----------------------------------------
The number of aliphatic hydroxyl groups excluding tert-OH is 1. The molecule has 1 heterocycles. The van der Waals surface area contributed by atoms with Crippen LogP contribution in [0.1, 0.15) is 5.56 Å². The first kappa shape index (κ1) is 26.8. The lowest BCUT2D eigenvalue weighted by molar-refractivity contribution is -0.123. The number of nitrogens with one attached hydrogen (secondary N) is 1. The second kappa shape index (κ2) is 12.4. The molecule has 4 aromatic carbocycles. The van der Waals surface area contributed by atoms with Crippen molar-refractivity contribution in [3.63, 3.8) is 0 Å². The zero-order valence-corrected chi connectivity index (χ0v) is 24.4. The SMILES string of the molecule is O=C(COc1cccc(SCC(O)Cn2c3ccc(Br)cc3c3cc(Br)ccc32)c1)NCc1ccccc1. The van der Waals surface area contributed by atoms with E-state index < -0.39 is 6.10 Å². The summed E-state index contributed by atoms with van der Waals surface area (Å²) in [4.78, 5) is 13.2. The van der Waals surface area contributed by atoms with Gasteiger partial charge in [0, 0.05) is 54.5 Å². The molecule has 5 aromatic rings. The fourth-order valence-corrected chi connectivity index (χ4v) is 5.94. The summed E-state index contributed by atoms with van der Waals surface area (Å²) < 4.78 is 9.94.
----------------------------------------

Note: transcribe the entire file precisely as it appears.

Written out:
The number of aliphatic hydroxyl groups excluding tert-OH is 1. The molecule has 1 heterocycles. The van der Waals surface area contributed by atoms with Crippen LogP contribution in [0.1, 0.15) is 5.56 Å². The first kappa shape index (κ1) is 26.8. The lowest BCUT2D eigenvalue weighted by molar-refractivity contribution is -0.123. The number of nitrogens with one attached hydrogen (secondary N) is 1. The second kappa shape index (κ2) is 12.4. The molecule has 4 aromatic carbocycles. The van der Waals surface area contributed by atoms with Crippen molar-refractivity contribution in [3.63, 3.8) is 0 Å². The zero-order valence-corrected chi connectivity index (χ0v) is 24.4. The SMILES string of the molecule is O=C(COc1cccc(SCC(O)Cn2c3ccc(Br)cc3c3cc(Br)ccc32)c1)NCc1ccccc1. The van der Waals surface area contributed by atoms with E-state index < -0.39 is 6.10 Å². The summed E-state index contributed by atoms with van der Waals surface area (Å²) in [4.78, 5) is 13.2. The van der Waals surface area contributed by atoms with Gasteiger partial charge in [0, 0.05) is 54.5 Å². The molecule has 5 aromatic rings. The fourth-order valence-corrected chi connectivity index (χ4v) is 5.94. The summed E-state index contributed by atoms with van der Waals surface area (Å²) < 4.78 is 9.94.